I can't say my finances are in check, LOL, but I certainly hear ya on publisher compromise. The quickest way to become disappointed and disillusioned is to compare your career to someone else. A writing career isn't a race it's more of an endurance marathon, LOL! That's why an agent is so important at a certain point. To bring reason to the discussion when emotion overtakes us and help us think in terms of years and multiple books rather than the current one.

Debra Webb said...

Thanks, Marilyn! Good luck with Silhouette!

Debra Webb said...

Kylie, it's great to be here! And it is not a race. You are most definitely correct, it's more like an endurance marathon! A good agent is of the utmost importance!

lois greiman said...

Thanks for joining us, Debra.

I appreciate your perspective. Writing is like a marathon to me, too. Exhausting but inspiring at regular intervals and dammed hard not to compare my speed to faster runners. And most...I have to say...run faster than I do.

Michele Hauf said...

Hello to a fellow Dangerous Woman! Great to see you here today, Debra.

I don't know that I've had to face any compromises in my writing career yet, but I know personally, I don't like to compromise my word. What I say, I mean. And I don't say it unless I mean it.

Love your cover! Very evocative.

Debra Webb said...

Lois, it is hard not to compare but it only hurts us in the end. We are who we are and making that list or getting that bigger advance is no reflection of how good "we" are. However, it is difficult to keep that in mind! But we keep on keeping on!

Debra Webb said...

Michelle, hey you dangerous woman yourself! I agree wholeheartedly. In my opinion you and your word are synonymous. And I hate, hate, hate failing on a promise. Sometimes I have one of those senior moments when I realize I've forgotten something and I HATE THAT! Thank you for the wonderful comments about the cover! I like it too!

Karin said...

Compromise is my middle name. I have always been the buffer between generations, workers, etc. It took me a long time to realize, however, that although the others benefited from my compromise, I didn't. My daughter is trying to teach me how to finally stand up for me - except when it is something she wants :>)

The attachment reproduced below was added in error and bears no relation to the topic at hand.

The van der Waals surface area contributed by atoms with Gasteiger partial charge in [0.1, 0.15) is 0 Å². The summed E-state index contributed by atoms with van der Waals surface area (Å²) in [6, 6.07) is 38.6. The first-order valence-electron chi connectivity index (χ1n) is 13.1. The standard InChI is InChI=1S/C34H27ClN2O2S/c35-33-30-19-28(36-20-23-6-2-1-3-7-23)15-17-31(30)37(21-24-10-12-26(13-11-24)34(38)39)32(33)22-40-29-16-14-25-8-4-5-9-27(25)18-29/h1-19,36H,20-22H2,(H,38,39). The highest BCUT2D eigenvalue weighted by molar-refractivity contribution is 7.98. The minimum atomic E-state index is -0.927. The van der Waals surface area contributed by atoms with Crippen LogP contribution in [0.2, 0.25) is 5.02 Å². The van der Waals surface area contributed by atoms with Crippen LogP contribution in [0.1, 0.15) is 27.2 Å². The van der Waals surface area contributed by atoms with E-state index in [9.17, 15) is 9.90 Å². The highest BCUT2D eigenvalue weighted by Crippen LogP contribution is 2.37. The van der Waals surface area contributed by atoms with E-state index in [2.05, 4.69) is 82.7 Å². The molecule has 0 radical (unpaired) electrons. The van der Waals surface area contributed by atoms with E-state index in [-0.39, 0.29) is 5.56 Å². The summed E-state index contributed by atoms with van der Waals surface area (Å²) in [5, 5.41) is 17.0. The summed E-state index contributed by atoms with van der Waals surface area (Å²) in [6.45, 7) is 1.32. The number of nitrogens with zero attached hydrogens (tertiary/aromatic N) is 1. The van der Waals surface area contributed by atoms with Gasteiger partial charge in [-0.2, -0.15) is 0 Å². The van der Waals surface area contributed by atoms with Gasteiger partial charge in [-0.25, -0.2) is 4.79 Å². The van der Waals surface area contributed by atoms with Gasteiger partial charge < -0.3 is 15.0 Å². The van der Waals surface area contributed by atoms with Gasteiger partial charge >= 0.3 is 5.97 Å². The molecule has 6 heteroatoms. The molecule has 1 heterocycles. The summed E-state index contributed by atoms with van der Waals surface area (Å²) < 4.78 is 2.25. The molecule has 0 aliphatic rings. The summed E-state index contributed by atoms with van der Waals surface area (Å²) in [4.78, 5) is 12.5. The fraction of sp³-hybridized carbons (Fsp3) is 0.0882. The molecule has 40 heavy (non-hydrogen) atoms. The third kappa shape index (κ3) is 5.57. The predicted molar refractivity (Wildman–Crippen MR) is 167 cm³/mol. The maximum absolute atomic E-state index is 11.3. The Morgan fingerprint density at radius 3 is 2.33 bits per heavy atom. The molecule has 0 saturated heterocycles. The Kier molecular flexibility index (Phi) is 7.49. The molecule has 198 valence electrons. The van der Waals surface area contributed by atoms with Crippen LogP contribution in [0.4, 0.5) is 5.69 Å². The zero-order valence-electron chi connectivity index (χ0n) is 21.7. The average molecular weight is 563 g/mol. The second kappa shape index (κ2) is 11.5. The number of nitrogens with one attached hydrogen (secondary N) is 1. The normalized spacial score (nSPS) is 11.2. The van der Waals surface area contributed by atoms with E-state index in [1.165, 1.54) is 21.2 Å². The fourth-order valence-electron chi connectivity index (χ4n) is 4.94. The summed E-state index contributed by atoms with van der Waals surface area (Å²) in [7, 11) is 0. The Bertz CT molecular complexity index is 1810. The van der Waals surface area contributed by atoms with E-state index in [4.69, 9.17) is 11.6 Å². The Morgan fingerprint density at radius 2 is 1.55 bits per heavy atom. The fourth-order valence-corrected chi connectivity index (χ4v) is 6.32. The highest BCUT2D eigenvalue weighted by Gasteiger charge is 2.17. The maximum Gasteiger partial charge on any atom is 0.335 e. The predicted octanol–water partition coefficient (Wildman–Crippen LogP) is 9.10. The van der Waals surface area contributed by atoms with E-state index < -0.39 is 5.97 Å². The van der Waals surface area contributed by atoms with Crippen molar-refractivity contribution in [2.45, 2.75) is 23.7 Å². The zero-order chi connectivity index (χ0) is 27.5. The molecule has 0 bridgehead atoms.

Debra Dixon said...

Debra-- Great to have you in the 'vert and what a great post.

I love "CHANGE AS NEEDED."

Managing a career as a working writer is fraught with unexpected difficulties. It helps, IMO, to be aware of that so that the writer can distance themselves from the emotional and personal aspect of the hard knocks, bad luck and incompetent publishing that sometimes come our way as writers.

I've had to change agents twice. The first time it was incredibly difficult because I was new, unpublished, and the agent was a major NY agent. But she wasn't right for me. She wanted my writing to go in a direction I didn't feel passionate about.

And once I was all revved up to draw a line in the sand. I'd made a decision to buy back a book rather than take the edge off it. It was darker than most of the work in category at that time.

As it turns out, my editor (may she be sainted) felt the same way about the book that I did.

Debra Webb said...

Karin, we could be twins! I've always been that "person" who negotiates, counsels, etc., for my family and friends. But then I often forget to do the same for myself. I, too, am working on that!

Debra Webb said...

Deb!!!! Thanks so much for sharing that. Distance from the emotional aspect is so, so important. And it's hard. Very hard, but it can save your sanity and, many times, your career.

Emmanuelle said...

I compromise a lot... especially with my very stubborn DH. I'm married to a mule so it's actually a matter of peace in our home. Happily, for me It's not too difficult to compromise.
Can't wait to read "Everywhere she turns" and congrats !!

Debra Webb said...